Blog: 2003-04

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Minor security issue with whatever software on some unknown user's host does a PROPFIND /instmsg/aliases/neil request to my workstation whenever I post email to a certain semi-public email list. I'm not necessarily supposed to know who's subscribed to the list, yet this automatic request their software makes to my workstation gives me the sender an IP address from which the organization, if not the particular individual, subscribing to the list can be discerned.

Periodic update of the Privoxy actions file.

Amusing: "Office workers give away passwords for a cheap pen," The Register, 17-Apr-2003

At least it's healthier than traditional club drugs:

Audi-Oh is a revolution in stimulation technology for men or women. Sound is converted into infinitely variable pulses of pleasure. Audi-Oh* can use ambient sound, like the music in your favorite club, [...]

Audi-Oh

A funny in the SRFI-19 reference test suite (assuming your Scheme treats all non-#f as true):

(if (cdr verbose) (cdr verbose) #f)

Niall Ferguson article is unabashedly pro-imperialism.

Yet economics alone cannot explain what motivated Machonochie or Bell. The imperial impulse arose from a complex of emotions: racial superiority, yes, but also evangelical zeal; profit, perhaps, but also a sincere belief that spreading "commerce, Christianity and civilization" was not just in Britain's interest but in the interests of her colonial subjects too.

—Niall Ferguson, "The Empire Slinks Back," New York Times Magazine, 27-Apr-2003 issue

Adapted the SRFI-19 reference implementation to interoperate with PLT MzScheme date and add a few other improvements.

For reasons that aren't entirely clear, someone moved Galeon2 from the Debian galeon2 package to galeon. This caused a regression of functionality, usability, and reliability. They've declined to reverse this change. This morning, I've posted 15 bug reports on regressions Galeon2 (1.3.x) has from Galeon 1.2.x. Separate from these bug reports about practical issues, my biggest objection is political: this forced migration from a functional and reliable Gnome1 app to an inferior Gnome2 app raises the question of whether and how Debian users will be forced to migrate to Gnome2, and then later to Microsoft .NET.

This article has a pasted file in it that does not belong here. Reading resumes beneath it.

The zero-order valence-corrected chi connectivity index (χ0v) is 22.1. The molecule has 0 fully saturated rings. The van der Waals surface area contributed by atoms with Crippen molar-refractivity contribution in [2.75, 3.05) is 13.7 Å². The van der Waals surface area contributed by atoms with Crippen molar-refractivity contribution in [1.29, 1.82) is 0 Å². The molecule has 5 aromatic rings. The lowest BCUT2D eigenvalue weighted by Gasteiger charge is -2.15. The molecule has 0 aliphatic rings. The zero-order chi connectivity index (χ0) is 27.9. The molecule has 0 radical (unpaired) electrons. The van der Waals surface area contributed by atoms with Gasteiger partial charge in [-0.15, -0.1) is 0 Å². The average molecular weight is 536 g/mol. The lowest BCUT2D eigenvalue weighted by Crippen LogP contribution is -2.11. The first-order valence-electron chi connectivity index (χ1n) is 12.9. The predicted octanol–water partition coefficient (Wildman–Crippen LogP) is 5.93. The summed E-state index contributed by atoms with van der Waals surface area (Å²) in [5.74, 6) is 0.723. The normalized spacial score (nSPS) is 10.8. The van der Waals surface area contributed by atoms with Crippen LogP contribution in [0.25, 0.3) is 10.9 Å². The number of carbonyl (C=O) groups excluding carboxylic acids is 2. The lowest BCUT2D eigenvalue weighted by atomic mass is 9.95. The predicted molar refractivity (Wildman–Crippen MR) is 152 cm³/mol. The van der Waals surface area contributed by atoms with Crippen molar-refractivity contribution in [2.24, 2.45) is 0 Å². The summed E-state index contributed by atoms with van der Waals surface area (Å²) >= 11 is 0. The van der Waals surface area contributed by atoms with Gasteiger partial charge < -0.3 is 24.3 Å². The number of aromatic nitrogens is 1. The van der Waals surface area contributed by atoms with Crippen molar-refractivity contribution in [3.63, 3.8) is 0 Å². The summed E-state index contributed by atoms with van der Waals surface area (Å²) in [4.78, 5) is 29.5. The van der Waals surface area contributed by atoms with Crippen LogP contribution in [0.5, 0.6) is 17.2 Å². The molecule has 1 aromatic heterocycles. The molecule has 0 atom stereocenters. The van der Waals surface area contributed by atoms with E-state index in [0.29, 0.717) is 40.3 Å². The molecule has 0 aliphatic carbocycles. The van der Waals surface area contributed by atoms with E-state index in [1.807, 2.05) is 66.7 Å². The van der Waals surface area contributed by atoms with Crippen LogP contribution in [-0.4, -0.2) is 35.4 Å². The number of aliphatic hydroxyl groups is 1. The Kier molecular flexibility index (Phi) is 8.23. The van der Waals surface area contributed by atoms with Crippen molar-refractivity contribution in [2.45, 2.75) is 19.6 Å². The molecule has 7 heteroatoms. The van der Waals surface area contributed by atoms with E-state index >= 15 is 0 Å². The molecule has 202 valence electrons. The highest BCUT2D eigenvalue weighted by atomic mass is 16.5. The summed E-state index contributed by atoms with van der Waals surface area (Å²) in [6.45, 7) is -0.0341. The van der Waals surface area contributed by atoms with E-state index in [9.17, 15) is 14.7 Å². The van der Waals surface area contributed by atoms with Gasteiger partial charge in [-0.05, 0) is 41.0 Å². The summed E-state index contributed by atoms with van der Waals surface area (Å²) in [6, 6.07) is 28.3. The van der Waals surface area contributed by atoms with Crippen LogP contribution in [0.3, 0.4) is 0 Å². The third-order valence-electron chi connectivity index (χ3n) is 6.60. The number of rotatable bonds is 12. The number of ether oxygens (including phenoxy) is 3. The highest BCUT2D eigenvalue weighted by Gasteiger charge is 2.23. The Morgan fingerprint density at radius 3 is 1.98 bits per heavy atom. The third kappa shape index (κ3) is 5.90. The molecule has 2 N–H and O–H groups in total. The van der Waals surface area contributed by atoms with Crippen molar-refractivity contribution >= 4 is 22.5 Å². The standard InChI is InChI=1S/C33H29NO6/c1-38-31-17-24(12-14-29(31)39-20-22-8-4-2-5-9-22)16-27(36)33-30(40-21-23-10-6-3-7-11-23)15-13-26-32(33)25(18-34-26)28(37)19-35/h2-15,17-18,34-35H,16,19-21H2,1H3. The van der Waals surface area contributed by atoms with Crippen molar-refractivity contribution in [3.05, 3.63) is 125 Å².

Unfortunate wording:

After Brady provided stark details of Sullivan's misconduct, most bishops changed their minds, noting their familiarity with sexual abuse of minors.

—Alan Cooperman, "One Diocese's Early Warning On Sex Abuse," Washington Post, 22-Apr-2003

Just got a Scheme-based monitor for an especially tricky Web site working, compared to which, most news sites will be trivial. Will soon release a new UriFrame version, and also Httper and some non-SXPath SXML query functions.

Unsanitized reports of war conduct that we don't see in mainstream US outlets.

An Arab Assessment of US Policy in the Middle East

I've just caught up on the email backlog, so if I haven't replied to you, then I probably didn't receive your email.

But a large crowd, three thousand people by the marines' estimates, quickly formed around the building. From there, the American and Iraqi version of events are completely different. Col. Andrew P. Frick, commander of the 26th Marine Expeditionary Unit, which began arriving here only two days ago, said men in the crowd began firing at the marines. The Americans withdrew into the building and continued to receive fire, he said. When they fired warning shots over the heads of people in the crowd, most of the Iraqis dispersed, he said. When shots continued to hit the governate, the marines decided anyone still in the area was hostile. "The marines said 'OK, the fight is on,'" Colonel Frick said. "And the marines returned accurate fire." Wounded Iraqis in the city's general hospital today gave a starkly different version of events. They said a controversial Iraqi opposition leader, Mishaan Al-Jabouri, started speaking to the crowd and hailing the arrival of American forces in Mosul. "They began throwing stones," said Fateh Tata Abed, a 32-year-old man shot in the chest and upper arm. "And the American forces started shooting at us."